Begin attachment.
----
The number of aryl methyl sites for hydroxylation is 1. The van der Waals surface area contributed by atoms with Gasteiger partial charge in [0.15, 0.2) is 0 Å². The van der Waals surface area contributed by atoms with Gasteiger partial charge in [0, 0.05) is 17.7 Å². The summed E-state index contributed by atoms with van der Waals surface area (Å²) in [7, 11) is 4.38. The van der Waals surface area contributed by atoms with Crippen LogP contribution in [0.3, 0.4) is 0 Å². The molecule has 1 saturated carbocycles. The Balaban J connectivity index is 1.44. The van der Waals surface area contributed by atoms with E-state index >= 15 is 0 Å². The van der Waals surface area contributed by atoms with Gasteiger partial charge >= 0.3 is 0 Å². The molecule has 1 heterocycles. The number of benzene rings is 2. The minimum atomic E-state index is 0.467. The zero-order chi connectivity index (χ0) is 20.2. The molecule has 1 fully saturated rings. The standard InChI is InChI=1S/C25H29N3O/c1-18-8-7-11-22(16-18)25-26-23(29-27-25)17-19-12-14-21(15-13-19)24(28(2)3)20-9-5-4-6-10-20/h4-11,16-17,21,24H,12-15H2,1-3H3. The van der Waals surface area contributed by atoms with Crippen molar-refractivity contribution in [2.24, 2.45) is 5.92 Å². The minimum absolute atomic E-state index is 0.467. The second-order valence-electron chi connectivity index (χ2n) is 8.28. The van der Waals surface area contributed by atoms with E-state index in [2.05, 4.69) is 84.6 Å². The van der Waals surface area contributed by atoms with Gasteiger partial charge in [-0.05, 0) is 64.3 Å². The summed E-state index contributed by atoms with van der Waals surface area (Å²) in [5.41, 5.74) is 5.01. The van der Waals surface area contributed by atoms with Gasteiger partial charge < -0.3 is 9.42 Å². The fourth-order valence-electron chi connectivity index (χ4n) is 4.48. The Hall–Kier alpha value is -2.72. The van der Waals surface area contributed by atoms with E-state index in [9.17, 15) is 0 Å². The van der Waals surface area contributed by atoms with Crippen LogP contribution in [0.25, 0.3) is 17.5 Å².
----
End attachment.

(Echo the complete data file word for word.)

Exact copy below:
The number of aryl methyl sites for hydroxylation is 1. The van der Waals surface area contributed by atoms with Gasteiger partial charge in [0.15, 0.2) is 0 Å². The van der Waals surface area contributed by atoms with Gasteiger partial charge in [0, 0.05) is 17.7 Å². The summed E-state index contributed by atoms with van der Waals surface area (Å²) in [7, 11) is 4.38. The van der Waals surface area contributed by atoms with Crippen LogP contribution in [0.3, 0.4) is 0 Å². The molecule has 1 saturated carbocycles. The Balaban J connectivity index is 1.44. The van der Waals surface area contributed by atoms with E-state index >= 15 is 0 Å². The van der Waals surface area contributed by atoms with Gasteiger partial charge >= 0.3 is 0 Å². The molecule has 1 heterocycles. The number of benzene rings is 2. The minimum atomic E-state index is 0.467. The zero-order chi connectivity index (χ0) is 20.2. The molecule has 1 fully saturated rings. The standard InChI is InChI=1S/C25H29N3O/c1-18-8-7-11-22(16-18)25-26-23(29-27-25)17-19-12-14-21(15-13-19)24(28(2)3)20-9-5-4-6-10-20/h4-11,16-17,21,24H,12-15H2,1-3H3. The van der Waals surface area contributed by atoms with Crippen molar-refractivity contribution in [2.24, 2.45) is 5.92 Å². The minimum absolute atomic E-state index is 0.467. The second-order valence-electron chi connectivity index (χ2n) is 8.28. The van der Waals surface area contributed by atoms with E-state index in [2.05, 4.69) is 84.6 Å². The van der Waals surface area contributed by atoms with Gasteiger partial charge in [-0.05, 0) is 64.3 Å². The summed E-state index contributed by atoms with van der Waals surface area (Å²) in [5.41, 5.74) is 5.01. The van der Waals surface area contributed by atoms with Gasteiger partial charge < -0.3 is 9.42 Å². The fourth-order valence-electron chi connectivity index (χ4n) is 4.48. The Hall–Kier alpha value is -2.72. The van der Waals surface area contributed by atoms with E-state index in [9.17, 15) is 0 Å². The van der Waals surface area contributed by atoms with Crippen LogP contribution in [0.25, 0.3) is 17.5 Å².